Building a more energy-efficient home can employ many different approaches. The builder can use more insulation and better windows, install ductless heating and cooling systems, orient the house to collect sunshine through the windows in winter and shade them in summer, seal leaks in the walls and ceilings, and assure healthy indoor air 24/7 by providing reliable mechanical ventilation with energy recovery. They can use cool roofs. The list goes on…
Traditional building energy codes and efficiency incentives have focused on promoting one or several of these technologies in an inflexible package, requiring specified amounts of insulation in the floor, walls, and roofs, specified heating and cooling efficiency, and a specified maximum air leakage rate. This prescriptive approach succeeds at improving efficiency at low cost, but does not give credit for energy savings from comprehensive or holistic design strategies. Furthermore, the specific measures promoted within codes and incentive programs change over time, causing uncertainty in the industry.
Builders therefore tend to resist the prescriptive approach because it reduces their flexibility and is more expensive than it needs to be for any given energy efficiency target.
For example, perhaps one of the specified criteria is very expensive to meet for a particular house while another technology that might cost much less could save even more energy.
The Natural Resources Defense Council has been working with builders and building efficiency suppliers, as well as with nonprofit efficiency advocates, to introduce the combination of more ambitious energy goals and more flexible ways of meeting them into building energy codes and other market-based programs.
The cornerstone of these methods is the HERS Index, a home energy inspection and rating method developed by RESNET, a nonprofit standard-setting organization that NRDC has supported since its inception. Markets in energy efficiency can only work if buyers and sellers have the information needed to evaluate energy efficiency in dollars. Long-term transformation of efficient construction practices relies on allowing stakeholders across the new construction industry to compete for overall home performance, not just incremental improvements in individual technologies.
The HERS Index is similar to a miles-per-gallon sticker on a car: it projects energy use compared to a baseline. The baseline score of 100 is based on a house that barely meets the 2006 energy code, while a score of 0 means zero energy use, on net.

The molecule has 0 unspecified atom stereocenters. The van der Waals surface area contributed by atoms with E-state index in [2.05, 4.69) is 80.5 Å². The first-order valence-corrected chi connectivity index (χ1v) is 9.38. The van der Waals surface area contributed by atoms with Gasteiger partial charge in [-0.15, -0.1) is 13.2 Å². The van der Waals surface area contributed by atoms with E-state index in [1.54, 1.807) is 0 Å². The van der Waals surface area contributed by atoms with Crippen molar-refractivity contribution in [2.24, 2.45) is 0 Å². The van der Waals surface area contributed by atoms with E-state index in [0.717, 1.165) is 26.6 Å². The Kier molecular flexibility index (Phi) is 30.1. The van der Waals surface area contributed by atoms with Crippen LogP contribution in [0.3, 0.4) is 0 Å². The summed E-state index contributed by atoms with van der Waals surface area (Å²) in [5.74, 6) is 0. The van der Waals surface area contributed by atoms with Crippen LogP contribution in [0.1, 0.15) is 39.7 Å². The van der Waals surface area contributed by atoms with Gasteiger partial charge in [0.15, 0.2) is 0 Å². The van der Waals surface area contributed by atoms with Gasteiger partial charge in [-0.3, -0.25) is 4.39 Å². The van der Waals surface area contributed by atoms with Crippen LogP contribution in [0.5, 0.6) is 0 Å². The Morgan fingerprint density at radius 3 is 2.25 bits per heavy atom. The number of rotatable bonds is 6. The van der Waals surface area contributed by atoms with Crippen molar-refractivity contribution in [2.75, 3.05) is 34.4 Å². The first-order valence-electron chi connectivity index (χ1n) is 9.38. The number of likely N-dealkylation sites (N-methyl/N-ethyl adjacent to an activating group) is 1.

More than 20% of new homes were rated in 2017, with an average score of 62, which is impressive considering that few entities provide incentives for such ratings. A score of 62 is some 15% better than the requirements of the most advanced model energy code in America. How much better could we do with financial incentives for the lowest scores?
We hope to find out soon
The — an organization of North American utilities and other efficiency program administrators that supports their members’ work to advance energy efficiency by developing common specifications for efficiency — adopted a specification for efficiency in new homes on January 16, 2018.
This spec is based on the Energy Rating Index (ERI), a generic form of the HERS Index. The ERI provides a consistent signal to home builders about the level(s) of higher efficiency that utilities want. It also allows tangential market actors, such as lenders and appraisers, to compare homes’ overall energy performance against each other.
Manufacturers are more inclined to make higher efficiency products when they know in advance that utilities throughout the North American market will all be promoting the same level of efficiency. By providing a binational market signal, CEE members can cause manufacturers to offer products at higher levels of efficiency than they could justify otherwise. This dynamic applies to new homes, too: last year just 19 companies built 35% of all single-family homes in America.
Housing accounts for one fifth of climate-change-causing emissions, and residential energy accounts for about 4% of household expenditures (almost $2,500 a year, or $75,000 over the life of a mortgage). The CEE specification offers participating utilities the choice of incentivizing one or several levels of efficiency. The mid-range level represents a reduction in energy use of about 40% compared to the energy use of a typical new home that barely meets the state energy code. It could easily save the consumer $500 to $1,000 in annual utility bills.
HERS ratings lead to competition between builders for who can build to the lowest score; however this competition is still restrained by the fact that increased energy efficiency often costs more, and the lending system does not yet recognize the value in determining whether a family qualifies for a mortgage. Utilities frequently address this barrier by offering the builder or buyer a cash incentive for efficiency that compensates for the cost increase. (This approach was also used extremely effectively in federal tax incentives for energy-efficient home construction that were in effect from 2005 to 2012.)
By setting a specification that includes several very ambitious tiers of HERS/ERI scores, as well as more modest options that can work in areas where efficiency is a new idea, CEE is leading the way in harnessing market forces to work in coordination with energy codes to promote continual improvement in home energy efficiency.
David Goldstein is co-director of the energy program at the NRDC. This post originally appeared at the .